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A voyage to Antarctica to find yourself

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Met Office meteorologist Alison Davies has been one of four UK women experiencing the journey of a lifetime to Antarctica this month, with the Homeward Bound international expedition.
On her way home for Christmas, Alison took time on board her vessel in the Gerlache Sound, off the Antarctic Peninsula, to reflect on a life-changing voyage which has seen her develop her leadership skills and extend her knowledge of polar science and Antarctica.
In her journal, she says: “Outside, icebergs pass the portholes and every now and again there is a crunch as the boat breaks through a thin iceberg on our passage south. We are surrounded by snowy mountains and patches of rock peaking through snow and ice. Everywhere you look glaciers pour down mountains and end at the sea with crisp, vertical faces of ice. It is a magical place: silent, except for the noise of the boat and, very occasionally, a crash from newly-formed icebergs calving from the glacier front.”

Understanding emotional intelligence
Contemplating the leadership elements of the expedition, she added: “I am now on the final leg of the Homeward Bound expedition, which has the aim of developing women for leadership roles. So far we have focused on learning about ourselves: as to know how to lead others, you first have to know yourself.
“We have been encouraged to answer the following questions: Who am I; and what causes me to act the way I do? This challenge gave me quite an insight into how I act, particularly when I am stressed; and what I need to work on if I want to behave more constructively when under stress. There was a lot to digest and improve upon with the aim of developing more constructive styles enabling more effective leadership.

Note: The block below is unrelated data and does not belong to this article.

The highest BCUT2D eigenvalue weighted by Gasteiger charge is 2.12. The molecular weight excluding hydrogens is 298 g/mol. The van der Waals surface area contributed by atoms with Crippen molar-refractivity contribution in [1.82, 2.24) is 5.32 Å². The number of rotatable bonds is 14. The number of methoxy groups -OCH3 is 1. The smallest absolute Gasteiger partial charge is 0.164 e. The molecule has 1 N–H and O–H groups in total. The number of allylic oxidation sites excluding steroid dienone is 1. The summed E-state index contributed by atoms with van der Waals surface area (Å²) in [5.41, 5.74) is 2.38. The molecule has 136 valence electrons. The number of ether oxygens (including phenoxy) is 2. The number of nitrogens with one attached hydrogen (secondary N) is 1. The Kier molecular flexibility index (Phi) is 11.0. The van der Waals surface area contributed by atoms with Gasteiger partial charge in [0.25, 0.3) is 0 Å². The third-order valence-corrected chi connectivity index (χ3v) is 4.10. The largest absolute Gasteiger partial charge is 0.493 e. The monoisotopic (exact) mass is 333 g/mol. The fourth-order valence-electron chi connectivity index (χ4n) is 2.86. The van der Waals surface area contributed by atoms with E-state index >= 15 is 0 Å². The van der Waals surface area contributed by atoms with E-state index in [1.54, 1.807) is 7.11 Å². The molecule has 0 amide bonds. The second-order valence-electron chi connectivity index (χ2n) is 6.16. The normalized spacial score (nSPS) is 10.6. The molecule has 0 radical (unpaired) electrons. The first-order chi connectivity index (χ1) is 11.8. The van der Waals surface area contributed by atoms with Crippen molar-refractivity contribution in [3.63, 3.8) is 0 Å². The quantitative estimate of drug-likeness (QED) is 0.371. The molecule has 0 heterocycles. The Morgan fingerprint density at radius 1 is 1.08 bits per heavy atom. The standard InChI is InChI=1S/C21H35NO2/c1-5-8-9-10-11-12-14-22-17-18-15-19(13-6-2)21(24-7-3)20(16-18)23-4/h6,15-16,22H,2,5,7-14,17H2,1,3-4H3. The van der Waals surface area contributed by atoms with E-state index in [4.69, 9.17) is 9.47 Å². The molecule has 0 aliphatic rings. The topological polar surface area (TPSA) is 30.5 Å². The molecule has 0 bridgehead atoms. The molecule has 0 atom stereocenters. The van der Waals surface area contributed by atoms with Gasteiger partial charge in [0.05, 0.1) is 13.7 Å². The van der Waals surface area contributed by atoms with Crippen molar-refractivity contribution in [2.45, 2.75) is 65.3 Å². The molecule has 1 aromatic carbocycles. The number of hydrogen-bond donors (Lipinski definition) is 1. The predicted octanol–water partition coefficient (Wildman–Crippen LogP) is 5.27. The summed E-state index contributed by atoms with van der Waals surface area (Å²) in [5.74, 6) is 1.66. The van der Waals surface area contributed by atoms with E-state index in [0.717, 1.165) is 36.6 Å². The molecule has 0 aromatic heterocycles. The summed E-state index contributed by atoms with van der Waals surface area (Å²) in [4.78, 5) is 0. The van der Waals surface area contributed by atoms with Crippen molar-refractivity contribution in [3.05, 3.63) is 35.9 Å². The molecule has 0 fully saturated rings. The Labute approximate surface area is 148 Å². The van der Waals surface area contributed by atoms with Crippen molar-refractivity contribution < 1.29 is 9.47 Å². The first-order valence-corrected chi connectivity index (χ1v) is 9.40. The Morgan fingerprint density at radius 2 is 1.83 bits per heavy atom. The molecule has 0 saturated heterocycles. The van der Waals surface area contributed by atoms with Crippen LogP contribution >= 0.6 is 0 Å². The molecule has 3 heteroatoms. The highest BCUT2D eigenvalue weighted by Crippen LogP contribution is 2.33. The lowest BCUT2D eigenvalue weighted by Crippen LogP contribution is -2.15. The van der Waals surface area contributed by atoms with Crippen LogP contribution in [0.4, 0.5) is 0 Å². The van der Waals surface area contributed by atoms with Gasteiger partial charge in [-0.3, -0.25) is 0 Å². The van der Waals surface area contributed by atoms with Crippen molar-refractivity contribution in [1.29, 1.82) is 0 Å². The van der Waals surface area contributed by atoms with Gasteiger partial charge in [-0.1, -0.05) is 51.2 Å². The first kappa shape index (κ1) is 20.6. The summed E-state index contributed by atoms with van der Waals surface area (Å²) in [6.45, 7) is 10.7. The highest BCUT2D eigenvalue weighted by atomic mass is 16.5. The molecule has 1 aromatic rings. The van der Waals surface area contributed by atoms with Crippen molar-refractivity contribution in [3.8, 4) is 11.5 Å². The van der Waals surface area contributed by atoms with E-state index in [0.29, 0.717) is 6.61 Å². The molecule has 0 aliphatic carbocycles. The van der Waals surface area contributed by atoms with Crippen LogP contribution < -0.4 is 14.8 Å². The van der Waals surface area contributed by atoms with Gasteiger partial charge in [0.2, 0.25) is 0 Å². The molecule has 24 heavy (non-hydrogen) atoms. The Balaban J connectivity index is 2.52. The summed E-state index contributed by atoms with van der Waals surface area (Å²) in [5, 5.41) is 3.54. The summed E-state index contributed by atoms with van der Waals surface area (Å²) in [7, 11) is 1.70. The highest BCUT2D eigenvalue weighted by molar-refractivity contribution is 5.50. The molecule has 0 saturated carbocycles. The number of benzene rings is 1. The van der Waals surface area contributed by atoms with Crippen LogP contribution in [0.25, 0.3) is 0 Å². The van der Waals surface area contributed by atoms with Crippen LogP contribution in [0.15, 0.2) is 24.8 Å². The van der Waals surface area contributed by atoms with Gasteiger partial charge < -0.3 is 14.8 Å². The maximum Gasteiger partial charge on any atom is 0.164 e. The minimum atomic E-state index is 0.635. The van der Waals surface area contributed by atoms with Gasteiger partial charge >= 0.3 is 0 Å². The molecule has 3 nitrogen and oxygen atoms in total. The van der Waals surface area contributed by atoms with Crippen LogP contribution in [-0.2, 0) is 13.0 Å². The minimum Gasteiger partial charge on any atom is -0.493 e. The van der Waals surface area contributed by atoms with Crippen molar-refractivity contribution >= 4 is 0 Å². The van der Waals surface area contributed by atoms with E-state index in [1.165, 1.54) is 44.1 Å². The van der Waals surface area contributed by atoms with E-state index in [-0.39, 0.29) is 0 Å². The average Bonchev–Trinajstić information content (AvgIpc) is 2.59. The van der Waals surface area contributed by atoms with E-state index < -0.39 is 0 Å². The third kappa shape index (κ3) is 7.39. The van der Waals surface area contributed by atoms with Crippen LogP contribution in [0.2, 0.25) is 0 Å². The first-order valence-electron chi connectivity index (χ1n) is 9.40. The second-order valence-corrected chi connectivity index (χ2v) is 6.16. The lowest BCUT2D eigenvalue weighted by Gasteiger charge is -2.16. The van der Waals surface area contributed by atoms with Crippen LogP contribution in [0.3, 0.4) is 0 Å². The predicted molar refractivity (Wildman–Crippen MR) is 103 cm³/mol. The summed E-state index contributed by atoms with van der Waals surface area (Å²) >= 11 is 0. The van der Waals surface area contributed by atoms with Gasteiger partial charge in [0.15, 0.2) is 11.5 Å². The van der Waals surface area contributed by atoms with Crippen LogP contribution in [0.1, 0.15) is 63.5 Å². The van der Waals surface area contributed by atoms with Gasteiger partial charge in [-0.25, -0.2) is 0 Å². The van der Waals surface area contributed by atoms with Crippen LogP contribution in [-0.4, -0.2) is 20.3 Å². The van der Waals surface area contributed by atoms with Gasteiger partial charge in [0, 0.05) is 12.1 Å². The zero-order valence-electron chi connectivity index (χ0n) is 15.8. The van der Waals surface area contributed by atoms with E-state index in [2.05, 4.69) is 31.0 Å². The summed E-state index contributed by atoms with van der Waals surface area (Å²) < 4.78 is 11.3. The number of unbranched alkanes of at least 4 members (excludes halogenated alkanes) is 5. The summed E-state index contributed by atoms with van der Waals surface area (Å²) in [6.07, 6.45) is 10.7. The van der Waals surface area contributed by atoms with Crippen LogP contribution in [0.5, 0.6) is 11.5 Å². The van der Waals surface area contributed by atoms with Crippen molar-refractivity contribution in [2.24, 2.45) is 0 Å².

“From my Homeward Bound adventure, I realise that a big part of leadership is understanding emotional intelligence, including my own. The training developed a range of skills including how effective we are at ‘recognizing our own emotions and the emotions of others’. I was fascinated by how to use emotions in problem solving, as well as understanding emotions and how they evolve with time, and how to manage our emotions and the emotions of others.”

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The gentoo penguin is one of the more familiar species of Antarctic wildlife.

As well as the journey of personal discovery that Alison has been embarking upon, there is also the physical journey.  Alison continued: “After leaving Ushuaia, at the beginning of our journey, we crossed the infamous Drake Passage. I had heard many horror stories about the crossing, but we were treated to the ‘Drake Lake’, as the sea was very calm. It wasn’t long before we were exploring the South Shetland Islands and spotting our first penguins and icebergs. We visited many of the islands, including Deception Island which surrounds a volcano. Some of us went for a bracing polar plunge.”

Exploring the wildlife
During her journey to the Antarctic continent, which included a landing, Alison reported seeing a lot of sea ice. The wildlife is a highlight of any trip to Antarctica, and Alison’s was no exception. She said: “We saw three types of penguin: Adelie, gentoo, and chinstrap in abundance. We have also been treated to a display of multiple humpback whales feeding on krill, and many different types of seal, including elephant seals.